Why are closing credits split screen nowadays?
Up until the late 90s, regular TV displayed full closing credits. Then around 1998-onwards, more and more TV channels starts commercializing them with the split screen.
On some channels, they show credits in while the regular show is still running.
- robertoLv 67 months ago
the necessary electronics have shrunk in size,but do more stuff than older circuits and info processors
- spacemissingLv 77 months ago
It's all about time and money.
Time, because there are so many credits to run,
and money because every second it takes to run the credits costs a lot.
- NancyLv 77 months ago
Because of the rise of cable.
When TV was predominantly broadcast and received over the airwaves, because the airwaves were owned by the American people and the networks had to lease their frequencies from the American people by way of the federal government and adhere to the federal government's consumer protections imposed by the FCC, the government by way of of the FCC had a lot more pull in protecting Americans from being overly exploited by networks showing ads.
Now TV is predominantly cable and only a handful of channels people watch are even broadcast over the airwaves. Because of that, broadcast networks have been able to get the government and the FCC to back down from the limits it places on how many minutes of commercials networks can show per hour to match what cable TV channels show and so be able to compete with them.
The additional minutes of ads that networks have added have resulted in older TV shows, like Friends and Seinfeld, having ads thrown in while the program is airing, having ads thrown in split with the credits, sometimes being edited down to fewer minutes, and even sometimes blatantly given a longer time slot, like a 35 minute time slot for a show that originally was 22 minutes long in a 30-minute time slot, meaning that network is bumping up the amount of ads from 8 minutes for 22 minutes of show to at least 13 minutes for 22 minutes of show, from 36% commercials to 59% commercials.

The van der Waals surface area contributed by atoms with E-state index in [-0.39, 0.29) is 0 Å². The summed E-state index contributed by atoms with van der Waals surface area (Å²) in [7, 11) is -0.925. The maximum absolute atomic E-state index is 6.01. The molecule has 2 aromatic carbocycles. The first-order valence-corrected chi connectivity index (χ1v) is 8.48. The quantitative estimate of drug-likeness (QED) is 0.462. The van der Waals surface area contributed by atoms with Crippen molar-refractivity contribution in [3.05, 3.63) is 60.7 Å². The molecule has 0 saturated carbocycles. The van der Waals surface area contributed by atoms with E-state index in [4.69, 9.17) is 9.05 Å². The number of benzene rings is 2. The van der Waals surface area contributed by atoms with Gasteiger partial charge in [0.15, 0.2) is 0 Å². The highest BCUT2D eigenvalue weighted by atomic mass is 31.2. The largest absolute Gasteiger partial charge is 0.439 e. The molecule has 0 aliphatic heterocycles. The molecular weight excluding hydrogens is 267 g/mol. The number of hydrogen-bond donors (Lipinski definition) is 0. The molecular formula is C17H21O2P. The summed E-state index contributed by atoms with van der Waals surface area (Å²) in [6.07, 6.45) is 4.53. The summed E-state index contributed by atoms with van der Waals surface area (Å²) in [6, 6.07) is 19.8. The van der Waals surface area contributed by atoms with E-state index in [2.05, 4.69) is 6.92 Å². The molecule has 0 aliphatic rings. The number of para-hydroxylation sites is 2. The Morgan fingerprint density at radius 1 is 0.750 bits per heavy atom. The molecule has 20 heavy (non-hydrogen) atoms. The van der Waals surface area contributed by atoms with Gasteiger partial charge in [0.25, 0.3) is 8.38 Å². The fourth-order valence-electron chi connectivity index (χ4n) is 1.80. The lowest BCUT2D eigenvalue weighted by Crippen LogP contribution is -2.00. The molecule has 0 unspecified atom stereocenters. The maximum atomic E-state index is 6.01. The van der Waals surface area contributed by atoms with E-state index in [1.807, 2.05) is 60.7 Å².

What's ridiculous about all this, of course, is people pay big bucks for cable, usually at least $100 a month. For something Americans are paying so heavily for, something most Americans used to get for free over the airwaves, common sense would say there should be fewer commercials, not more.
- BrianLv 67 months ago
It all about the money. If they can make a buck of an ad here and there; they will put it anywhere..
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- Mr. SmartypantsLv 77 months ago
The deal with the unions says that every actor who speaks lines, and everyone on the crew above a certain level, their name must appear in the credits. But the networks know nobody watches the credits. So they use that screen time for something else (paying ads or network promos). Or they speed up the credits so fast that you can't read them. Or they show them over the program itself so the time isn't 'wasted'.
- Anonymous7 months ago
The networks want every nickel they can collect, by fitting in more ads.